by Michaela Kwoka-Coleman
This most recent spring break, I was blessed with the opportunity to caravan, along with hundreds of thousands of other people, down to the desert of Southern California for three blissful days of art, music, and food. Yes, I am talking about the holy week that is the Coachella Valley Music and Arts Festival. During my pilgrimage, I encountered many “interesting” people, listened to some of the world’s best musicians and singers, and ate a corn dog which was sent directly from heaven (yes, it was that good). As a whole, I would describe my experience as “indescribable”. Seriously, there is no possible combination of words in the English language which can even begin to do Coachella justice. The whole atmosphere and energy of the festival created such a unique euphoric sensation, which is positively incapable of replication… except, of course, by attending Coachella 2015. Basically, what I’m trying to say is that if you have ever had even the slightest urge to attend this extravaganza, go! At least once in your life, it’s worth every penny, believe me.
Now, enough pandering. During the seemingly never end drive back to reality, I spent many hours reminiscing on everything I had seen and experienced that weekend. It was this that got me thinking--what does it take to put on something of this magnitude? I couldn’t even begin to imagine all the man hours it must have took to set up the festival itself; from lighting to water misters to festival services, like security and EMTs. Continuing this train of thought, I started wondering about all the time and energy the artists themselves had to put in, not to mention the sacrifices they must have made for one forty five minute opportunity to perform for their fans. So, I sat down with Kurt Travis, front man of A Lot Like Birds, and his wife, Lauren, to better understand the time, talent, and effort it takes for shows like these.
MKC: I know you were originally with the band Dance Gavin Dance, can you talk about performing with them?
KT: You know it was weird, I had a band that was almost there, like almost to that caliber, right out of high school. But DGD was obviously on a way bigger scale. I had to try out, and there were a couple other singers in line, so it was nerve wracking, but I got the part. I toured with them because I was filling in for the lead singer, Johnny. It was difficult, because he was a much liked singer and a lot of kids listened just because of him, and you know kids, they don’t like change. So, it was a lot of exposure and it was very exciting, but at the same time I didn’t know how to deal with it.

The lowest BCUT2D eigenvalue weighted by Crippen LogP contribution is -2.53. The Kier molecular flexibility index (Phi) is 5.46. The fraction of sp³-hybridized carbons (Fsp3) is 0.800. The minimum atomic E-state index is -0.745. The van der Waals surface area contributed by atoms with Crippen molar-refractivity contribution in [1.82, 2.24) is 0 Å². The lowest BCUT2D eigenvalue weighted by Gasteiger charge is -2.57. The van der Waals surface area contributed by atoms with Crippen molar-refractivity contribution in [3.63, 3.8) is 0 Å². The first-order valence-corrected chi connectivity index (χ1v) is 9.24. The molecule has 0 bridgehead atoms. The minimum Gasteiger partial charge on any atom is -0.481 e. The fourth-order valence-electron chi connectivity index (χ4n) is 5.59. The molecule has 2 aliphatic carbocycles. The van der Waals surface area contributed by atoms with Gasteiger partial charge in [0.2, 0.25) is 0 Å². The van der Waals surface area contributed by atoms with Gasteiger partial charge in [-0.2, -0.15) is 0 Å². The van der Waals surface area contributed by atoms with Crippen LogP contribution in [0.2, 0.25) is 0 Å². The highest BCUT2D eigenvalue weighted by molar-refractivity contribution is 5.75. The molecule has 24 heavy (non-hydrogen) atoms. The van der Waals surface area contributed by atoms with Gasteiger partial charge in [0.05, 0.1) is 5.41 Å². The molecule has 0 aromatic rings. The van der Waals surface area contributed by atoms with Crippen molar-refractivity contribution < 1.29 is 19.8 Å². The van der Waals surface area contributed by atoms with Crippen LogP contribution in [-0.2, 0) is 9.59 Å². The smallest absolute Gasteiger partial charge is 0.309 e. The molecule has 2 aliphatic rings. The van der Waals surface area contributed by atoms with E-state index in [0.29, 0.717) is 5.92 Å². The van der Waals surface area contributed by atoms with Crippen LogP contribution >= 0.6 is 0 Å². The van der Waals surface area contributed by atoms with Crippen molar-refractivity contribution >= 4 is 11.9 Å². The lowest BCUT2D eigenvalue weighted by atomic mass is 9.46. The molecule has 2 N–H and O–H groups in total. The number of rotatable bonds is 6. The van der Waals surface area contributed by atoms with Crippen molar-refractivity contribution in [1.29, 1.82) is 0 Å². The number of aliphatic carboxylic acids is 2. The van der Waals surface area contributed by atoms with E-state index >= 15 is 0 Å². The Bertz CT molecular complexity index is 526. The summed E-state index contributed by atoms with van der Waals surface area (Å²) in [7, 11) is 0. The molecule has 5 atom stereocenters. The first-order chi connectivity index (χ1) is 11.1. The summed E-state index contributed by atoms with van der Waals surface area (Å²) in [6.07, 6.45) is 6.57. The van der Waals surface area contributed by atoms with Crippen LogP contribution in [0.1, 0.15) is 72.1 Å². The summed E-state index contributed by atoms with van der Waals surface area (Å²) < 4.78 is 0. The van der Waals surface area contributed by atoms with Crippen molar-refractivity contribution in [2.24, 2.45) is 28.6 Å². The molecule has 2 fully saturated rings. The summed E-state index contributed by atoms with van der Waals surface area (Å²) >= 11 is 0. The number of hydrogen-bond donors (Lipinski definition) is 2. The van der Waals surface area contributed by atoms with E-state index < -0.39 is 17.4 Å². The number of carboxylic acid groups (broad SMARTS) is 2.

MKC: Can you describe how touring and prepping for tours worked?
KT: As soon as I got picked up by DGD it was practice every day, pretty much like a full time job. When I first went on the road with them, it was my first blown U.S tour, so I was kind of a newbie and didn’t really know what to do. It was especially intimidating since all the other guys had been touring forever. But it pretty much went like this: tour for eight months out of the year, then write for one month, then go to the studio to record for another month, and then hit the road.
MKC: I know you recently played the festival South by Southwest, in Austin, Texas, with your current band, A Lot Like Birds. How does the atmosphere of a festival that size influence your performance?
KT: Well, it was SXSW was originally a place for people in the music industry to check out new bands, literally thousands of them. Now, it’s almost blown out of proportion because so many non-industry people go there. I mean it’s cool, if that’s what you’re into and you know what to.
MKC: As far as setting up for the actual shows, can you walk us through what that normally looks like?
KT: Okay, so normal day you wake up about ten, and drive three to four hours to get to the venue; unless it’s more than five hour away, then you want to get their the night before or wake up earlier. You get to the venue, you want to load in first. Most of the time you have to do it yourself, which isn’t that bad cause it feels good to move after hours of sitting. Then we have to set up the stage--amps, drums--all in order of opener to headliner. Then the opening band gets a quick sound check, and the show starts. It’s a lot of work at times, but it’s what I love, and I’m lucky to make money doing it.
So, the next time you go see your favorite artist, stop and breathe. Take a moment to think about all the work they did to put on this performance for you, all the dedication from not only the artist themselves, but their crew as well. Just appreciate that for a minute and keep it in your mind. Then, have the best time of your life.
Special thanks to Kurt Travis, of A Lot Like Birds, and his wife Lauren Travis. Check on the band’s Facebook page here. - See more at: http://www.folsomlaketalon.com/coachella-2014.html#sthash.SKR0oxPD.dpuf
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